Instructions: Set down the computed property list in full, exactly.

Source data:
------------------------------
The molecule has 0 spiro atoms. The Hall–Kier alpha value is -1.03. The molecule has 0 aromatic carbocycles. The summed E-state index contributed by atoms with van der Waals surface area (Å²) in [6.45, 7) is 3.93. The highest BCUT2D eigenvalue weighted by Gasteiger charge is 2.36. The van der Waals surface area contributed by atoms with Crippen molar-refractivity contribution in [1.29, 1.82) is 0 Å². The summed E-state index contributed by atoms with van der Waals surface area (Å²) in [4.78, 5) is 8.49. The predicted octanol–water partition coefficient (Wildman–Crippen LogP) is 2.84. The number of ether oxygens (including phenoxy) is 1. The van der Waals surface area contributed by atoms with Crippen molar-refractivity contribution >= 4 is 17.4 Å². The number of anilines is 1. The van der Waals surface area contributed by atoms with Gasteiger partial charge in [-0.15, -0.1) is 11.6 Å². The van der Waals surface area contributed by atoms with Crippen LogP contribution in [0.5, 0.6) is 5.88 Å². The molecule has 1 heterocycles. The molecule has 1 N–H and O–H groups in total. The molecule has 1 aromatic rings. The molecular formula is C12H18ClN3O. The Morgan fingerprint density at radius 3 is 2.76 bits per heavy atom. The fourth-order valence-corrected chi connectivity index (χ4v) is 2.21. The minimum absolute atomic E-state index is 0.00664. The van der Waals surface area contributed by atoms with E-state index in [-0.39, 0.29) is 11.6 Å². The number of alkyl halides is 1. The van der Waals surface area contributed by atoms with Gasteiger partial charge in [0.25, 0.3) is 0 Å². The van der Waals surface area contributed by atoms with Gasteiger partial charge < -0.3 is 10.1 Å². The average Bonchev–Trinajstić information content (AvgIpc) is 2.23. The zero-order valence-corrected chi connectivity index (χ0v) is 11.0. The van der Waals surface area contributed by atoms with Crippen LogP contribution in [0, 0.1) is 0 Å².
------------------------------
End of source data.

The molecule has 0 spiro atoms. The Hall–Kier alpha value is -1.03. The molecule has 0 aromatic carbocycles. The summed E-state index contributed by atoms with van der Waals surface area (Å²) in [6.45, 7) is 3.93. The highest BCUT2D eigenvalue weighted by Gasteiger charge is 2.36. The van der Waals surface area contributed by atoms with Crippen molar-refractivity contribution in [1.29, 1.82) is 0 Å². The summed E-state index contributed by atoms with van der Waals surface area (Å²) in [4.78, 5) is 8.49. The predicted octanol–water partition coefficient (Wildman–Crippen LogP) is 2.84. The number of ether oxygens (including phenoxy) is 1. The van der Waals surface area contributed by atoms with Crippen molar-refractivity contribution >= 4 is 17.4 Å². The number of anilines is 1. The van der Waals surface area contributed by atoms with Gasteiger partial charge in [-0.15, -0.1) is 11.6 Å². The van der Waals surface area contributed by atoms with Crippen LogP contribution in [0.5, 0.6) is 5.88 Å². The molecule has 1 heterocycles. The molecule has 1 N–H and O–H groups in total. The molecule has 1 aromatic rings. The molecular formula is C12H18ClN3O. The Morgan fingerprint density at radius 3 is 2.76 bits per heavy atom. The fourth-order valence-corrected chi connectivity index (χ4v) is 2.21. The minimum absolute atomic E-state index is 0.00664. The van der Waals surface area contributed by atoms with E-state index in [-0.39, 0.29) is 11.6 Å². The number of alkyl halides is 1. The van der Waals surface area contributed by atoms with Gasteiger partial charge in [0.25, 0.3) is 0 Å². The van der Waals surface area contributed by atoms with Gasteiger partial charge < -0.3 is 10.1 Å². The average Bonchev–Trinajstić information content (AvgIpc) is 2.23. The zero-order valence-corrected chi connectivity index (χ0v) is 11.0. The van der Waals surface area contributed by atoms with Crippen LogP contribution in [0, 0.1) is 0 Å².